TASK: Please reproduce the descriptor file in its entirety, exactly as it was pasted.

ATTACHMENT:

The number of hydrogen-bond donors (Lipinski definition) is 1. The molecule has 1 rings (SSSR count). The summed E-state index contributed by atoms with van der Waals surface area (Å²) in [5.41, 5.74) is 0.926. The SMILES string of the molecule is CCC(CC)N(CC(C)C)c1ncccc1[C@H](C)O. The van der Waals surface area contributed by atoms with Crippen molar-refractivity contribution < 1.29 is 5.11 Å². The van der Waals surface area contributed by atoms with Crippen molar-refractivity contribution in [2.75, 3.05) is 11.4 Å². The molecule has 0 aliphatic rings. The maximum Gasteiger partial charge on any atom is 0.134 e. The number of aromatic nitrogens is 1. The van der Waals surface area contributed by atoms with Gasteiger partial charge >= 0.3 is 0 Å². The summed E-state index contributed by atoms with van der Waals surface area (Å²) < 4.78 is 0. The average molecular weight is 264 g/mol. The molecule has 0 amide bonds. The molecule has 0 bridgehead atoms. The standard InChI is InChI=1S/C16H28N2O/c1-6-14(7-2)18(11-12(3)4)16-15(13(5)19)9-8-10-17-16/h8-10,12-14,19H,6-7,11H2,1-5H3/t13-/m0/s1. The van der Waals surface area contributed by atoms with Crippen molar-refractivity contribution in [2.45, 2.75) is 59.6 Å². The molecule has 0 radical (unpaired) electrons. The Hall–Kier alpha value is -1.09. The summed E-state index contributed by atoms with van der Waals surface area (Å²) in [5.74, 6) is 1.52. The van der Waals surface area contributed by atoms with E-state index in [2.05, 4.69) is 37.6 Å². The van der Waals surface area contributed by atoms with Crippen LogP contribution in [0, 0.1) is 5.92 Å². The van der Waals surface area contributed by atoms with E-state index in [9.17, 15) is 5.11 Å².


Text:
The number of hydrogen-bond donors (Lipinski definition) is 1. The molecule has 1 rings (SSSR count). The summed E-state index contributed by atoms with van der Waals surface area (Å²) in [5.41, 5.74) is 0.926. The SMILES string of the molecule is CCC(CC)N(CC(C)C)c1ncccc1[C@H](C)O. The van der Waals surface area contributed by atoms with Crippen molar-refractivity contribution < 1.29 is 5.11 Å². The van der Waals surface area contributed by atoms with Crippen molar-refractivity contribution in [2.75, 3.05) is 11.4 Å². The molecule has 0 aliphatic rings. The maximum Gasteiger partial charge on any atom is 0.134 e. The number of aromatic nitrogens is 1. The van der Waals surface area contributed by atoms with Gasteiger partial charge >= 0.3 is 0 Å². The summed E-state index contributed by atoms with van der Waals surface area (Å²) < 4.78 is 0. The average molecular weight is 264 g/mol. The molecule has 0 amide bonds. The molecule has 0 bridgehead atoms. The standard InChI is InChI=1S/C16H28N2O/c1-6-14(7-2)18(11-12(3)4)16-15(13(5)19)9-8-10-17-16/h8-10,12-14,19H,6-7,11H2,1-5H3/t13-/m0/s1. The van der Waals surface area contributed by atoms with Crippen molar-refractivity contribution in [2.45, 2.75) is 59.6 Å². The molecule has 0 radical (unpaired) electrons. The Hall–Kier alpha value is -1.09. The summed E-state index contributed by atoms with van der Waals surface area (Å²) in [5.74, 6) is 1.52. The van der Waals surface area contributed by atoms with E-state index in [2.05, 4.69) is 37.6 Å². The van der Waals surface area contributed by atoms with Crippen LogP contribution in [0, 0.1) is 5.92 Å². The van der Waals surface area contributed by atoms with E-state index in [9.17, 15) is 5.11 Å².